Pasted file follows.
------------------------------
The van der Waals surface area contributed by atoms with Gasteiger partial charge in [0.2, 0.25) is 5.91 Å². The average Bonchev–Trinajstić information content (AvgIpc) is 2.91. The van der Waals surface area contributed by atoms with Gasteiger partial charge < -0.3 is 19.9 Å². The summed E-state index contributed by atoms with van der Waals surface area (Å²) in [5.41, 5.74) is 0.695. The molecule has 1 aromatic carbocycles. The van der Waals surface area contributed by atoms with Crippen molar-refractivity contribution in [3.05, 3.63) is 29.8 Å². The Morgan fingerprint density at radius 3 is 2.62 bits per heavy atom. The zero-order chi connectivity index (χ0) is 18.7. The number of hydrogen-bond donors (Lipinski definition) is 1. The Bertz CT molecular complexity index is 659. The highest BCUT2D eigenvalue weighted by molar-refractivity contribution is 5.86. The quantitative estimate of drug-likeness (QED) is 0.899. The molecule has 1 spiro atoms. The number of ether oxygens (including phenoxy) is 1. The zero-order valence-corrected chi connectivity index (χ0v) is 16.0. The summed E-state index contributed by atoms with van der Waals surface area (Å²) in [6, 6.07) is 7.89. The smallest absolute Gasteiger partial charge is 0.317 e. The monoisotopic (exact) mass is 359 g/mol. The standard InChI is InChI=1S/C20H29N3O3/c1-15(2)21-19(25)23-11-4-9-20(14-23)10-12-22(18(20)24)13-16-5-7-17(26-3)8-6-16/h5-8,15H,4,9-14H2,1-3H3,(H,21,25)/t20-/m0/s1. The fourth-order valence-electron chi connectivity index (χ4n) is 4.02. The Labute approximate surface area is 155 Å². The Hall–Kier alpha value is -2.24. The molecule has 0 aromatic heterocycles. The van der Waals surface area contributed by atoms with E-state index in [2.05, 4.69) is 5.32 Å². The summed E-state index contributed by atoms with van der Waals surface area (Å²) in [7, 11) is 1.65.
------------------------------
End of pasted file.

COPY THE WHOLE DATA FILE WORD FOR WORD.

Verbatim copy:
The van der Waals surface area contributed by atoms with Gasteiger partial charge in [0.2, 0.25) is 5.91 Å². The average Bonchev–Trinajstić information content (AvgIpc) is 2.91. The van der Waals surface area contributed by atoms with Gasteiger partial charge < -0.3 is 19.9 Å². The summed E-state index contributed by atoms with van der Waals surface area (Å²) in [5.41, 5.74) is 0.695. The molecule has 1 aromatic carbocycles. The van der Waals surface area contributed by atoms with Crippen molar-refractivity contribution in [3.05, 3.63) is 29.8 Å². The Morgan fingerprint density at radius 3 is 2.62 bits per heavy atom. The zero-order chi connectivity index (χ0) is 18.7. The number of hydrogen-bond donors (Lipinski definition) is 1. The Bertz CT molecular complexity index is 659. The highest BCUT2D eigenvalue weighted by molar-refractivity contribution is 5.86. The quantitative estimate of drug-likeness (QED) is 0.899. The molecule has 1 spiro atoms. The number of ether oxygens (including phenoxy) is 1. The zero-order valence-corrected chi connectivity index (χ0v) is 16.0. The summed E-state index contributed by atoms with van der Waals surface area (Å²) in [6, 6.07) is 7.89. The smallest absolute Gasteiger partial charge is 0.317 e. The monoisotopic (exact) mass is 359 g/mol. The standard InChI is InChI=1S/C20H29N3O3/c1-15(2)21-19(25)23-11-4-9-20(14-23)10-12-22(18(20)24)13-16-5-7-17(26-3)8-6-16/h5-8,15H,4,9-14H2,1-3H3,(H,21,25)/t20-/m0/s1. The fourth-order valence-electron chi connectivity index (χ4n) is 4.02. The Labute approximate surface area is 155 Å². The Hall–Kier alpha value is -2.24. The molecule has 0 aromatic heterocycles. The van der Waals surface area contributed by atoms with E-state index in [2.05, 4.69) is 5.32 Å². The summed E-state index contributed by atoms with van der Waals surface area (Å²) in [7, 11) is 1.65.